US stocks tumble after Fed rate hike, concerns on economy

FOMC Meeting

NEW YORK: Wall Street stocks fell on Wednesday as the US Federal Reserve raised rates again to combat inflation, warning that the financial sector’s unrest might have an impact on the overall economy.
The decline followed a relief bounce earlier this week and occurred after European markets made modest gains ahead of the US central bank’s rate announcement.
When financial authorities took action to stop a banking sector contagion in the wake of the failure of three US regional institutions this month, stocks had increased.
Yet, all eyes were focused on the Fed as it announced an anticipated quarter-point rate hike, its ninth consecutive increase in an effort to counter persistent price hikes.

Pressure on central banks to end their monetary tightening programme has been increasing as a result of tensions in the banking industry that have been attributed to sharp increases in borrowing costs over the past year.
Recent changes in the banking industry, according to a statement from the Fed, are expected to result in “tighter lending conditions for consumers and companies.”

The central bank added that they will slow down economic activity as well.

The S&P 500 lost 1.7 percent, while the tech-heavy Nasdaq and the Dow also finished lower by 1.6 percent.

US Treasury Secretary Janet Yellen’s remarks to a Senate subcommittee on Wednesday that the country was not considering a wide increase in deposit insurance added to the unease.

Equities originally rose on the belief that the Fed has stopped rising interest rates, according to Edward Moya, senior market analyst at Oanda.

Investors were alarmed by Yellen’s remarks on deposit insurance, he continued, “but the banking turbulence won’t be subsiding anytime soon.”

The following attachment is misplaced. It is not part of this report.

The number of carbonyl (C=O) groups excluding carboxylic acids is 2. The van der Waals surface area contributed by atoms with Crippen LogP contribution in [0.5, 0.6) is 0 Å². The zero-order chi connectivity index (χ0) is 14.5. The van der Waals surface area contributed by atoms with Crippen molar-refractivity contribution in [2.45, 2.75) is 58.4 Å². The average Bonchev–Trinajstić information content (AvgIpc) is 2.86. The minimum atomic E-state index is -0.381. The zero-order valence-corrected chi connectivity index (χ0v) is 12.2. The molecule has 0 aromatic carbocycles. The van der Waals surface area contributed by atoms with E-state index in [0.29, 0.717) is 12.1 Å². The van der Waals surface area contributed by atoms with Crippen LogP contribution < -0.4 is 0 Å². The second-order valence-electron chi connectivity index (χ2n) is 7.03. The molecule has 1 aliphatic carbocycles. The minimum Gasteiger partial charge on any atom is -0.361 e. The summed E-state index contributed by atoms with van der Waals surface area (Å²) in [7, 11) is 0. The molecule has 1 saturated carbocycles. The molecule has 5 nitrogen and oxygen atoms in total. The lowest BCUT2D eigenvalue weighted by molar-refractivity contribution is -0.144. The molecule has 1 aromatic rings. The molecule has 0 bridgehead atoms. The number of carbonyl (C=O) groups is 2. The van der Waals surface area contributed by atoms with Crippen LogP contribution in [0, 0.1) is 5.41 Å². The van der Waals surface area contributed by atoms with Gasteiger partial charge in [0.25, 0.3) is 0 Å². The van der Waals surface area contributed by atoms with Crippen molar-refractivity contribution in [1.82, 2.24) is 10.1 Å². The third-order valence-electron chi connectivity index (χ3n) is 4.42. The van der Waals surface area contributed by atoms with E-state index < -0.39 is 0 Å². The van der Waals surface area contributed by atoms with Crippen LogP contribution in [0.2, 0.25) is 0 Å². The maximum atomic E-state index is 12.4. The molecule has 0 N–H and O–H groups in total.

The Fed’s quarter-point rise equaled the level of its previous move in February and was in line with expectations.

Rate reductions “are not in our base scenario,” said Fed Chair Jerome Powell, adding that in the wake of Silicon Valley Bank’s quick demise, the Fed must increase supervision and regulation of banks (SVB).
According to Peter Cardillo of Spartan Capital, “Anytime you propose more regulation, it’s definitely a negative in terms of stocks.”

After the rate decision, Stephen Innes of SPI Asset Management stated that “the Fed was ultimately in a no-win situation.”

Innes wrote in a note that stopping the rate increases might have caused market jitters that the problems in the banking sector were more serious than first appeared, leading to a “worse outcome.”

Just days after struggling Swiss banking giant Credit Suisse was absorbed by UBS, London, Paris, and Frankfurt barely managed to finish in the black.

According to National Australia Bank analyst Rodrigo Catril, up to the Fed’s statement, assurances and stability measures from the government appeared to be having a “enduring beneficial effect.”

Yellen had reaffirmed her support for ailing lenders in the largest economy on Tuesday.

This went further than the government’s efforts to reassure depositors following the failure of SVB and Signature Bank, as well as the Fed’s and other major central banks’ initiatives to increase lenders’ access to liquidity.

Christine Lagarde, president of the European Central Bank, said on Wednesday that the current financial turmoil could increase “downside risks” in the eurozone, but she made no commitments regarding more interest rate increases there.